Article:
The problem is that most of the people who LAPD target aren’t, like me or you, white, privileged and well educated. They aren’t, like me or you, able to articulate their outrage and speak out against violations of their civil rights. They maybe can’t afford good lawyers and no one cares if they are beaten or shot. I’m talking about Steven Eugene Washington an unarmed black, autistic 27-year-old shot in drive-by fashion  by the LAPD [Chief Charlie Beck decided they were justified in their shooting, the civilian commission overruled him unanimously] . I’m talking about Kennedy Garcia, critically wounded by the LAPD while handcuffed — lying on his stomach. No one has any idea why the fact that he was cuffed and on his stomach wasn’t included in the press release on the incident. I’m talking about Alesia Thomas, a drug addicted young mother who tried to abandon her children at a police station, knowing she couldn’t care for them – and was taken into custody for doing so, repeatedly assaulted by Police Officers during her arrest, and then died from the injuries she sustained. The video evidence has yet to be released by LAPD despite repeated requests. Nor have the names of the officers responsible for her murder been made known to the public. Abdul Arian ran from the LAPD. Somehow, in the double-speak for the department, running away is aggression, contrary to what every normal person knows to be true — that running away is almost the least aggressive thing one can do. Abdul was 19, the LAPD emptied out 90 shots to bring down an unarmed teenager on foot who was running for his life.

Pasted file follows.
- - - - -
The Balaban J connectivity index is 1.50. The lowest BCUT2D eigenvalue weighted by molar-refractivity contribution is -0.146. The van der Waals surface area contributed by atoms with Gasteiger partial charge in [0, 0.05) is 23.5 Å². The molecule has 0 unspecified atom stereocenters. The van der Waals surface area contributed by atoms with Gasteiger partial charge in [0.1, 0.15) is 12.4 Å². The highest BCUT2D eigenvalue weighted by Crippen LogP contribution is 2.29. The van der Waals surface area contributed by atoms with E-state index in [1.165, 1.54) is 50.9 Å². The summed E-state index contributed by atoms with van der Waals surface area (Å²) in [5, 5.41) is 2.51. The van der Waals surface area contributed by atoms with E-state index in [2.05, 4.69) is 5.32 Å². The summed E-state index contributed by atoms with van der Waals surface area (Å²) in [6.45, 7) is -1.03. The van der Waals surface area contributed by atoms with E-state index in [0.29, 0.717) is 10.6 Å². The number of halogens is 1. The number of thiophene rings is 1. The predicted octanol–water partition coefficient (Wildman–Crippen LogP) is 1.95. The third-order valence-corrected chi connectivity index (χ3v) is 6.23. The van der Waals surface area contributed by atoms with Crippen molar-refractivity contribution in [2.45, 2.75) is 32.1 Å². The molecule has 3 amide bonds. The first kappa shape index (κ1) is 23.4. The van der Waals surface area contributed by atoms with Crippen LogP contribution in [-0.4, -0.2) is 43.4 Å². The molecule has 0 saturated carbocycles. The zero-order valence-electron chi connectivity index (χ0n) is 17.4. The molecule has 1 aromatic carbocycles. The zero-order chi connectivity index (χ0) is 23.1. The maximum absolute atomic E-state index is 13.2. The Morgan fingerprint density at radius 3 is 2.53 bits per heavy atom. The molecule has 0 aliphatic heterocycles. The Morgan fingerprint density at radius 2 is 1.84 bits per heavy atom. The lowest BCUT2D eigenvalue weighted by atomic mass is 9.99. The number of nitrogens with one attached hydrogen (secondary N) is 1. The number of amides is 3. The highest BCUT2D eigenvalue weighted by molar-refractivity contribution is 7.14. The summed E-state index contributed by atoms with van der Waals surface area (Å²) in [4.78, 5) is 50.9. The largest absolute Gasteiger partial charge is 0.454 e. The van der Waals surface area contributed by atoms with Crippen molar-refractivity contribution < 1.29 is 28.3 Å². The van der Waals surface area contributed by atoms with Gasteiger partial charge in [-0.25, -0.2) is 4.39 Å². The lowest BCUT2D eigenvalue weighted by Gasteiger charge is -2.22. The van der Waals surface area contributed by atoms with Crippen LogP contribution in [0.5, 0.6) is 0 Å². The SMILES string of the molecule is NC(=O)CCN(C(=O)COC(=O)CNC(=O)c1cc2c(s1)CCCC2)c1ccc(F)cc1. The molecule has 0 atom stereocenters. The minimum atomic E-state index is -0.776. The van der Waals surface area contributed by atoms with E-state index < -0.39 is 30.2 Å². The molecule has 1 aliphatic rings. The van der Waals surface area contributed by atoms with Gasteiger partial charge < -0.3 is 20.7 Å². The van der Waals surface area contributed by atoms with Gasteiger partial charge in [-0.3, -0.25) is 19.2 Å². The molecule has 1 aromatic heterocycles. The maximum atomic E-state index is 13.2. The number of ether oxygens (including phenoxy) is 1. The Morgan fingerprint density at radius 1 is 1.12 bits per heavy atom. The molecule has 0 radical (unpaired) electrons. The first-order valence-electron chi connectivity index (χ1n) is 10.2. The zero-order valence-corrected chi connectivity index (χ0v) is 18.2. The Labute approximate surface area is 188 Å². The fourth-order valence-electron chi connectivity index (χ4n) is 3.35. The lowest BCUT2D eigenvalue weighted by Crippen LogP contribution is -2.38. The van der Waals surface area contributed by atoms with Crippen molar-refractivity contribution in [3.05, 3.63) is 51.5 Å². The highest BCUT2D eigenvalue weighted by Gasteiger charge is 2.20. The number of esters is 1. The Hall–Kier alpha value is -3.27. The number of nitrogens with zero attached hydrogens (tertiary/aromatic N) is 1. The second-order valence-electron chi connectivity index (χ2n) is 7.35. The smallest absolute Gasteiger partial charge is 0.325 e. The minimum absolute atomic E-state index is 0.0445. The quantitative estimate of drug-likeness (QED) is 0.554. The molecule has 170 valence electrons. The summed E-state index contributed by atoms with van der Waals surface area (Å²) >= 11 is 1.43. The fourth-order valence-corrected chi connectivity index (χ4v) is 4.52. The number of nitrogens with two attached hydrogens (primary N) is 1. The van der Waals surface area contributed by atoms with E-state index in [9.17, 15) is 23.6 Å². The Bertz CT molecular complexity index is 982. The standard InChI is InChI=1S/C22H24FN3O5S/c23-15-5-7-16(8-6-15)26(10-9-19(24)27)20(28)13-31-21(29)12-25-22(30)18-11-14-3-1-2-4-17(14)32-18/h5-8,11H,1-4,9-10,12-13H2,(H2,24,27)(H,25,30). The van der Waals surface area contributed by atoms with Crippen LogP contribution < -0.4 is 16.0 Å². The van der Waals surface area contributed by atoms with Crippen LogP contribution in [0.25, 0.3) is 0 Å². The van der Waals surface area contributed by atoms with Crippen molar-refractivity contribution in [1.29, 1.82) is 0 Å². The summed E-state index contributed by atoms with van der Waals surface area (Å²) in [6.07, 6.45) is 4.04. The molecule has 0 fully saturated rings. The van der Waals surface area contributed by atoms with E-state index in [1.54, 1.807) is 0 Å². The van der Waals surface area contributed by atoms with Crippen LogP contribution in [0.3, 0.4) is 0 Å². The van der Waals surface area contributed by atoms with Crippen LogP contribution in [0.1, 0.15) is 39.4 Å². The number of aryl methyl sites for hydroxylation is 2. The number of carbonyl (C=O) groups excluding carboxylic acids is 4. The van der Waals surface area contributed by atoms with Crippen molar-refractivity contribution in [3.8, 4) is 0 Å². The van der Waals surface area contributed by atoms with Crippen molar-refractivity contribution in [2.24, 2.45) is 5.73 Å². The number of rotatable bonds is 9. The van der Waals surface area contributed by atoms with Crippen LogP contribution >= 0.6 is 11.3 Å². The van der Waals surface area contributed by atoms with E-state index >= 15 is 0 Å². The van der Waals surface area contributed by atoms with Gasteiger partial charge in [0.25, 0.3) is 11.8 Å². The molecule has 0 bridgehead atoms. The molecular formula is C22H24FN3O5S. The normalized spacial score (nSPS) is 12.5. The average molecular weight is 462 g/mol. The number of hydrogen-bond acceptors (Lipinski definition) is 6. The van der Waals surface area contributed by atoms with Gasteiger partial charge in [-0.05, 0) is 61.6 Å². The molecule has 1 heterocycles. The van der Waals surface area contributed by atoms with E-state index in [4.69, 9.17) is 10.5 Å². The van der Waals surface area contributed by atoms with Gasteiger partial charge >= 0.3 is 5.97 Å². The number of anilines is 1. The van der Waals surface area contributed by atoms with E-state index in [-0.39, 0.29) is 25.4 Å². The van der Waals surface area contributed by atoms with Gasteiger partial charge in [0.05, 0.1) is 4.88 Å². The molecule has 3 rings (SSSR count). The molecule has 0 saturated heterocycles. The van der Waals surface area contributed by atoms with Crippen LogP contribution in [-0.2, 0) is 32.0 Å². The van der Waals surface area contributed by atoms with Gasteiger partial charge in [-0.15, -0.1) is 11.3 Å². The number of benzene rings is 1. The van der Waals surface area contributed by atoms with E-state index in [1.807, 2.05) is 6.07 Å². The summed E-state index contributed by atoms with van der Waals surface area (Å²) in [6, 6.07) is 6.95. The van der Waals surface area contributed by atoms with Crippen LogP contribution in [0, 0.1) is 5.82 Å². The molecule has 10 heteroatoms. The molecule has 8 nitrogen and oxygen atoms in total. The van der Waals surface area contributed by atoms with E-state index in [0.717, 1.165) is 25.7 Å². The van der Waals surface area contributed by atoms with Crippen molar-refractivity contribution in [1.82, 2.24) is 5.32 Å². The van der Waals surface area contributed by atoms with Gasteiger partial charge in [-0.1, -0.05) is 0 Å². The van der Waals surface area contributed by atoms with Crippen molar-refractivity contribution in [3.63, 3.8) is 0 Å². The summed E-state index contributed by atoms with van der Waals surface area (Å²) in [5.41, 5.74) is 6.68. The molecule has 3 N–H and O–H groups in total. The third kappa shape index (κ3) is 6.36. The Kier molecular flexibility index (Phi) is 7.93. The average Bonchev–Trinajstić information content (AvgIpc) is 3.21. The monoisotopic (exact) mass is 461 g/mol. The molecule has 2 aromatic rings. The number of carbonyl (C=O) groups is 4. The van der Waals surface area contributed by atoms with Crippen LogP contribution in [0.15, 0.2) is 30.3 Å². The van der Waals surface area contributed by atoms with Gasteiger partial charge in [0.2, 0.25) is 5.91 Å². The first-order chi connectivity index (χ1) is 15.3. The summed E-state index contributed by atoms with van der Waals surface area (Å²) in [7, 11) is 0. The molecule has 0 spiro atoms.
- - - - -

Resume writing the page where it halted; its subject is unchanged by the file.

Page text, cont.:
These are not isolated incidents. Every 36 hours a black person is killed by the police, security guards or white vigilantes (but mostly by the police). They also say that the largest killer of cops is a self-inflicted gunshot wound, presumably from those unable to handle the knowledge that ‘protecting’ and ‘serving’ has a different definition within the PD. None of the police officers involved in the abuses above have lost their jobs. Only last week it emerged that a Police Officer – James Nichols – being investigated for rape charges, faces a separate lawsuit for nearly beating a man to death. Nichols has not lost his job.